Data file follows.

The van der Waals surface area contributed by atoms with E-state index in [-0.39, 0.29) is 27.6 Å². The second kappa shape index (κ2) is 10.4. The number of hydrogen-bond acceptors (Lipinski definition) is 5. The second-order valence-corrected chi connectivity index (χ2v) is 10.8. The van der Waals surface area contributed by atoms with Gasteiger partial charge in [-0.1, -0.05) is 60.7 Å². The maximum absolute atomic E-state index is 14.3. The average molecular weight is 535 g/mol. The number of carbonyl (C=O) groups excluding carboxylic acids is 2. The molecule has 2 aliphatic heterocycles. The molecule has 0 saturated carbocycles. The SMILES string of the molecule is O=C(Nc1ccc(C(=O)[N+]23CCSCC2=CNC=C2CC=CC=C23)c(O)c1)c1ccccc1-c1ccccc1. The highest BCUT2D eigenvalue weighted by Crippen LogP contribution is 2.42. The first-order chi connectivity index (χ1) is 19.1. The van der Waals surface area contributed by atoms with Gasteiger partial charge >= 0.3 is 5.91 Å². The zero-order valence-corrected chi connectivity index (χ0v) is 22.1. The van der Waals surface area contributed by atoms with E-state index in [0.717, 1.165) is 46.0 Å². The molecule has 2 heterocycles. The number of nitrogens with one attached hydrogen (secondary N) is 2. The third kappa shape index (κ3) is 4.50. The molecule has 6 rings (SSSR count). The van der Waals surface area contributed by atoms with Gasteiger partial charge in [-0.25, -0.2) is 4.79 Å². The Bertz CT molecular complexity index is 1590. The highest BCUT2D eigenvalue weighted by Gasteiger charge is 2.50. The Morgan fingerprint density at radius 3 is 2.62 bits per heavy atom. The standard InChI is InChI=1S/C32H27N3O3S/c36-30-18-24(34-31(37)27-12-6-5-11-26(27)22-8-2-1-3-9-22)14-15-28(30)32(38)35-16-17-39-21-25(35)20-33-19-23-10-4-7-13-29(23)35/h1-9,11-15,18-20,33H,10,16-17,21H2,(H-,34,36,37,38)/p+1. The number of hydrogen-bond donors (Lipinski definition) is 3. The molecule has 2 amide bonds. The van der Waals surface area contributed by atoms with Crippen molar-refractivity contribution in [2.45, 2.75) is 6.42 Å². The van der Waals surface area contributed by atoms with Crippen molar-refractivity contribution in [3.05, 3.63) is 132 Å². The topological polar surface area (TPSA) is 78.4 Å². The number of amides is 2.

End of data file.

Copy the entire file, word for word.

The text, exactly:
The van der Waals surface area contributed by atoms with E-state index in [-0.39, 0.29) is 27.6 Å². The second kappa shape index (κ2) is 10.4. The number of hydrogen-bond acceptors (Lipinski definition) is 5. The second-order valence-corrected chi connectivity index (χ2v) is 10.8. The van der Waals surface area contributed by atoms with Gasteiger partial charge in [-0.1, -0.05) is 60.7 Å². The maximum absolute atomic E-state index is 14.3. The average molecular weight is 535 g/mol. The number of carbonyl (C=O) groups excluding carboxylic acids is 2. The molecule has 2 aliphatic heterocycles. The molecule has 0 saturated carbocycles. The SMILES string of the molecule is O=C(Nc1ccc(C(=O)[N+]23CCSCC2=CNC=C2CC=CC=C23)c(O)c1)c1ccccc1-c1ccccc1. The highest BCUT2D eigenvalue weighted by Crippen LogP contribution is 2.42. The first-order chi connectivity index (χ1) is 19.1. The van der Waals surface area contributed by atoms with Gasteiger partial charge >= 0.3 is 5.91 Å². The zero-order valence-corrected chi connectivity index (χ0v) is 22.1. The van der Waals surface area contributed by atoms with E-state index in [0.717, 1.165) is 46.0 Å². The molecule has 2 heterocycles. The number of nitrogens with one attached hydrogen (secondary N) is 2. The third kappa shape index (κ3) is 4.50. The molecule has 6 rings (SSSR count). The van der Waals surface area contributed by atoms with Gasteiger partial charge in [-0.25, -0.2) is 4.79 Å². The Bertz CT molecular complexity index is 1590. The highest BCUT2D eigenvalue weighted by Gasteiger charge is 2.50. The Morgan fingerprint density at radius 3 is 2.62 bits per heavy atom. The standard InChI is InChI=1S/C32H27N3O3S/c36-30-18-24(34-31(37)27-12-6-5-11-26(27)22-8-2-1-3-9-22)14-15-28(30)32(38)35-16-17-39-21-25(35)20-33-19-23-10-4-7-13-29(23)35/h1-9,11-15,18-20,33H,10,16-17,21H2,(H-,34,36,37,38)/p+1. The number of hydrogen-bond donors (Lipinski definition) is 3. The molecule has 2 amide bonds. The van der Waals surface area contributed by atoms with Crippen molar-refractivity contribution in [2.45, 2.75) is 6.42 Å². The van der Waals surface area contributed by atoms with Crippen molar-refractivity contribution in [3.05, 3.63) is 132 Å². The topological polar surface area (TPSA) is 78.4 Å². The number of amides is 2.